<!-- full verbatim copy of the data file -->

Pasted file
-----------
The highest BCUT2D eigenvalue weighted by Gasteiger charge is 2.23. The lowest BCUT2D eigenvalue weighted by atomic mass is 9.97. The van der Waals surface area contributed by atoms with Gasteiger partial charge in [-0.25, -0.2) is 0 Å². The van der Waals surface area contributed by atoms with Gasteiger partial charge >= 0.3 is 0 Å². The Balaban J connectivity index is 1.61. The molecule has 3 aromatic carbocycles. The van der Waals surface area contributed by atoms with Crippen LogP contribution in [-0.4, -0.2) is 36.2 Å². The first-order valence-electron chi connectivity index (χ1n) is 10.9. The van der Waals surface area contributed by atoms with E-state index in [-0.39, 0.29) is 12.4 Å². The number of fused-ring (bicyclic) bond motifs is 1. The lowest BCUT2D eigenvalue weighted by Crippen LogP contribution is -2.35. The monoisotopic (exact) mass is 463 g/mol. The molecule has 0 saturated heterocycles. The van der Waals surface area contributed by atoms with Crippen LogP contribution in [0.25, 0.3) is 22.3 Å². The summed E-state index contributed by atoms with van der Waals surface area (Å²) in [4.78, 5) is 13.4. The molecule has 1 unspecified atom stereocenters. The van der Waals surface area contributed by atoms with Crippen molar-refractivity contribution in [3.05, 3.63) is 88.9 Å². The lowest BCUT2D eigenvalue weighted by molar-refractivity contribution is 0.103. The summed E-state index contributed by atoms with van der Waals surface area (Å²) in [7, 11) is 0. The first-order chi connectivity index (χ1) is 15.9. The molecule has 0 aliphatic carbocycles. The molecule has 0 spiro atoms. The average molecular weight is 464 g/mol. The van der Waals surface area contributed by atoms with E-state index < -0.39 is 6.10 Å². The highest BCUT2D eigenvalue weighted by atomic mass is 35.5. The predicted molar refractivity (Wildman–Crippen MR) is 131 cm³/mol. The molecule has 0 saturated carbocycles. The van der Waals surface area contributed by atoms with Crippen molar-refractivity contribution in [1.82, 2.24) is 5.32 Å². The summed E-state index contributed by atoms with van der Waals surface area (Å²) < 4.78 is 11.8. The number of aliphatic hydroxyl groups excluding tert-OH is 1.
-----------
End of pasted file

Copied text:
The highest BCUT2D eigenvalue weighted by Gasteiger charge is 2.23. The lowest BCUT2D eigenvalue weighted by atomic mass is 9.97. The van der Waals surface area contributed by atoms with Gasteiger partial charge in [-0.25, -0.2) is 0 Å². The van der Waals surface area contributed by atoms with Gasteiger partial charge >= 0.3 is 0 Å². The Balaban J connectivity index is 1.61. The molecule has 3 aromatic carbocycles. The van der Waals surface area contributed by atoms with Crippen LogP contribution in [-0.4, -0.2) is 36.2 Å². The first-order valence-electron chi connectivity index (χ1n) is 10.9. The van der Waals surface area contributed by atoms with E-state index in [-0.39, 0.29) is 12.4 Å². The number of fused-ring (bicyclic) bond motifs is 1. The lowest BCUT2D eigenvalue weighted by Crippen LogP contribution is -2.35. The monoisotopic (exact) mass is 463 g/mol. The molecule has 0 saturated heterocycles. The van der Waals surface area contributed by atoms with Crippen LogP contribution in [0.25, 0.3) is 22.3 Å². The summed E-state index contributed by atoms with van der Waals surface area (Å²) in [4.78, 5) is 13.4. The molecule has 1 unspecified atom stereocenters. The van der Waals surface area contributed by atoms with Crippen molar-refractivity contribution in [3.05, 3.63) is 88.9 Å². The lowest BCUT2D eigenvalue weighted by molar-refractivity contribution is 0.103. The summed E-state index contributed by atoms with van der Waals surface area (Å²) in [7, 11) is 0. The first-order chi connectivity index (χ1) is 15.9. The molecule has 0 aliphatic carbocycles. The molecule has 0 spiro atoms. The average molecular weight is 464 g/mol. The van der Waals surface area contributed by atoms with E-state index < -0.39 is 6.10 Å². The highest BCUT2D eigenvalue weighted by atomic mass is 35.5. The predicted molar refractivity (Wildman–Crippen MR) is 131 cm³/mol. The molecule has 0 saturated carbocycles. The van der Waals surface area contributed by atoms with Crippen molar-refractivity contribution in [1.82, 2.24) is 5.32 Å². The summed E-state index contributed by atoms with van der Waals surface area (Å²) < 4.78 is 11.8. The number of aliphatic hydroxyl groups excluding tert-OH is 1.